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Robert Shane is a UK-based artist probably best known for his awesome Star Wars mash-up paintings. While I havent featured Shane’s work on /Film in the past, I’ve admired his work from afar on his DeviantArt page. His latest series is a mash-up of the Star Wars and Aliens franchises, imagining what might happen if the Galactic Empire were to encounter a ship full of Aliens. Hit the jump to see his three pieces in this epic trilogy of digital paintings, featuring Stormtroopers, Darth Vader and Darth Maul trying to survive the unsurvivable.
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Action films in the Eighties were extremely distinctive. The featured big muscle-bound men accomplishing insurmountable tasks, decorated with squirting blood, massive guns and fists to the face. The names are legend: Arnold Schwarzenegger, Sylvester Stallone, Jean Claude Van Damme, Chuck Norris. The films are revered: The Terminator, Bloodsport, Commando, Cobra, Rocky III, RoboCop, Rambo, Aliens. And now Spoke Art has teamed up with artist Jon Smith to create an art exhibit that’s all about the craziest era in action film history.
It’s called Mucho Machismo: First Blood Part One and features works by Godmachine, James Flames, Tim Doyle, Methane Studios, Gabz, Alan Hynes and many others. The show opens in Oakland, CA Friday September 7 and will remain on display through September 28. Check out an exclusive gallery of images featuring all those films above and others after the jump. Read More »
This week, Dave, Devindra, and Adam offer some faint praise for Snow White and the Huntsman, discuss the pleasures of getting into Dr. Who, reflect on the Blu-Rays for Alien and Breaking Bad, and try to make sense of Ridley Scott’s Prometheus.
You can always e-mail us at slashfilmcast(AT)gmail(DOT)com, or call and leave a voicemail at 781-583-1993. We’ll be reviewing Moonrise Kingdom next week.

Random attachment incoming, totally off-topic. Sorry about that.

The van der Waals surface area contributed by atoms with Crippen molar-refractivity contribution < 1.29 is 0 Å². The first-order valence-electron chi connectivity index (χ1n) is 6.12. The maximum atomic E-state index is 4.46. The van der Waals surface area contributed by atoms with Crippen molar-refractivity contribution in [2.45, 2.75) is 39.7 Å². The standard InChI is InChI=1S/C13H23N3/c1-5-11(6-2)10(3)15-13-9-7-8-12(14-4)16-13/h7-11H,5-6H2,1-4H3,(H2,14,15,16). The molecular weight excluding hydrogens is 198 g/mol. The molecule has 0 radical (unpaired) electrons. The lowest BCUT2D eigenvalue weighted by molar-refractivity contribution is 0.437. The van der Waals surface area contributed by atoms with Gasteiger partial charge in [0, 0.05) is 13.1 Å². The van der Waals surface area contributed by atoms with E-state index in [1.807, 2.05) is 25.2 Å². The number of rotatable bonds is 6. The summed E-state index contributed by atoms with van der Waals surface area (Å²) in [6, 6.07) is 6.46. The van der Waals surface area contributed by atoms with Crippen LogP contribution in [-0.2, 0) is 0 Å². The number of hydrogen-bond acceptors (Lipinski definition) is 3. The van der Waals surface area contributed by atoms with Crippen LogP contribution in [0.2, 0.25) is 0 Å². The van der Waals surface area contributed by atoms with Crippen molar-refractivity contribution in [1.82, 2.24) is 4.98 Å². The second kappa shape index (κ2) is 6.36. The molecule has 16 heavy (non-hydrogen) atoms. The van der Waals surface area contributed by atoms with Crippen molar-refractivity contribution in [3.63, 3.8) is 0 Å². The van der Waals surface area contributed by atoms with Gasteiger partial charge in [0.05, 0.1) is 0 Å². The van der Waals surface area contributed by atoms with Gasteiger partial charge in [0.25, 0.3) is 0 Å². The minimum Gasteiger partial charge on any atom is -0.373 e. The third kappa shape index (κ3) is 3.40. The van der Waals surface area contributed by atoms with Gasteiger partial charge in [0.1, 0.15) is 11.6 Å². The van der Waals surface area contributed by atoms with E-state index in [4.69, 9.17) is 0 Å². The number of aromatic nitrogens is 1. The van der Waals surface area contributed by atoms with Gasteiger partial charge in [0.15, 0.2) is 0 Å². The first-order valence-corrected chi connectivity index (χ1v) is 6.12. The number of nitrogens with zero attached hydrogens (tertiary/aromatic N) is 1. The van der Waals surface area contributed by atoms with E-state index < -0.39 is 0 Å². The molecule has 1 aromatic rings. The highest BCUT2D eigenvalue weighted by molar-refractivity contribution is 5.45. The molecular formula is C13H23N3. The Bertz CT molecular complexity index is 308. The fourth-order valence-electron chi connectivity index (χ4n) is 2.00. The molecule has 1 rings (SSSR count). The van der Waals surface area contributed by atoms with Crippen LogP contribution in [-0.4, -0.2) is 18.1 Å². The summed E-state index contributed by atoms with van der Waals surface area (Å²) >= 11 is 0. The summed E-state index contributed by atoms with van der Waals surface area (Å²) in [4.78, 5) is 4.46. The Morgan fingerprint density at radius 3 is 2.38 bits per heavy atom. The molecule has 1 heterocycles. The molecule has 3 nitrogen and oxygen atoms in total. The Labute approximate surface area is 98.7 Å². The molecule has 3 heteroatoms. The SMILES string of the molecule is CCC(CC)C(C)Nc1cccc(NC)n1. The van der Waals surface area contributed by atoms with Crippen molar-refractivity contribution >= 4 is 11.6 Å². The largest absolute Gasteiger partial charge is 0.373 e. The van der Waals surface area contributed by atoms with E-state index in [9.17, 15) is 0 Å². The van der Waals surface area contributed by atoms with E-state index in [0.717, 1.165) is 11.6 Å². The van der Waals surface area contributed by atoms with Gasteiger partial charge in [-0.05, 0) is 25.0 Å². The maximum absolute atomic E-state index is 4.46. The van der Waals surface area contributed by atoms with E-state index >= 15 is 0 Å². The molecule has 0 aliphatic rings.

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Twenty-five years ago, it was time for war. On July 18, 1986 James Cameron‘s film Aliens exploded into theaters and immediately became one of the few examples of a standout sequel in movie history. Picking up where Ridley Scott‘s Alien left off — with Sigourney Weaver as Ellen Ripley drifting asleep in the sci-fi version of a lifeboat — Aliens emulated its predecessor with character-centric thrills and expanded upon it by visualizing the killer aliens as a bee-like hive society.
The movie celebrates industrial and military design, as in the marine ship Sulacco, which lances through space like an ingenious fusion of rifle and projectile, or the smart guns which transform cinematic equipment (the Steadicam) into weapons. At the same time, it mocks big business (see Paul Reiser‘s sleazy company man Carter Burke) and presumptuous military might.
In a popular film culture dominated by buffed-up male action heroes (Schwarzenegger, Stallone, et al) Aliens dared not only to scorn false machismo, but to weave a gory, violently thrilling story about motherhood. Critics and audiences responded with rapture. Sigourney Weaver earned one of the film’s seven Oscar nominations (it won for Sound Effects Editing and Visual Effects) and the film owned the box office for four weeks. Aliens is one of the most-emulated films in action and/or science fiction, and arguably James Cameron’s best work. We’ll revisit some key memories of the film after the break.